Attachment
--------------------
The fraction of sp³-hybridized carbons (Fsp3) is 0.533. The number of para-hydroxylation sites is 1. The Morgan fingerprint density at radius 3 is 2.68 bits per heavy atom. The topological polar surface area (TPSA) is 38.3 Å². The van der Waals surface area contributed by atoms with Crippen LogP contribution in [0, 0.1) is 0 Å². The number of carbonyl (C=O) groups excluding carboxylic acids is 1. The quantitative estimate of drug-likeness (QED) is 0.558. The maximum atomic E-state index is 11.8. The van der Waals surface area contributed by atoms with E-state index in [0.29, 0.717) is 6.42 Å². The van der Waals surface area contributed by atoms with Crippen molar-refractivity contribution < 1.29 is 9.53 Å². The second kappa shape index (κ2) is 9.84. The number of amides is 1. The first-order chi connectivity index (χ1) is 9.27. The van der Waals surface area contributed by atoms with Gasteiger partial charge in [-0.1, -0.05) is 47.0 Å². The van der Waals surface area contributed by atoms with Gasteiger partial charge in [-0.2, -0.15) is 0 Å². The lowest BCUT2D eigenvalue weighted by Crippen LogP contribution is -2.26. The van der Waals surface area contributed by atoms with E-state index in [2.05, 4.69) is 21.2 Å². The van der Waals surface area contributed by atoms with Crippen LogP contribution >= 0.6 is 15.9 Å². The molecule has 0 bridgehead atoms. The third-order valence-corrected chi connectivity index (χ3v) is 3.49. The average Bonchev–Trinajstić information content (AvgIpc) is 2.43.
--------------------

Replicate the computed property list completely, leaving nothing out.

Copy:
The fraction of sp³-hybridized carbons (Fsp3) is 0.533. The number of para-hydroxylation sites is 1. The Morgan fingerprint density at radius 3 is 2.68 bits per heavy atom. The topological polar surface area (TPSA) is 38.3 Å². The van der Waals surface area contributed by atoms with Crippen LogP contribution in [0, 0.1) is 0 Å². The number of carbonyl (C=O) groups excluding carboxylic acids is 1. The quantitative estimate of drug-likeness (QED) is 0.558. The maximum atomic E-state index is 11.8. The van der Waals surface area contributed by atoms with E-state index in [0.29, 0.717) is 6.42 Å². The van der Waals surface area contributed by atoms with Crippen molar-refractivity contribution < 1.29 is 9.53 Å². The second kappa shape index (κ2) is 9.84. The number of amides is 1. The first-order chi connectivity index (χ1) is 9.27. The van der Waals surface area contributed by atoms with Gasteiger partial charge in [-0.1, -0.05) is 47.0 Å². The van der Waals surface area contributed by atoms with Gasteiger partial charge in [-0.2, -0.15) is 0 Å². The lowest BCUT2D eigenvalue weighted by Crippen LogP contribution is -2.26. The van der Waals surface area contributed by atoms with E-state index in [2.05, 4.69) is 21.2 Å². The van der Waals surface area contributed by atoms with Crippen LogP contribution >= 0.6 is 15.9 Å². The molecule has 0 bridgehead atoms. The third-order valence-corrected chi connectivity index (χ3v) is 3.49. The average Bonchev–Trinajstić information content (AvgIpc) is 2.43.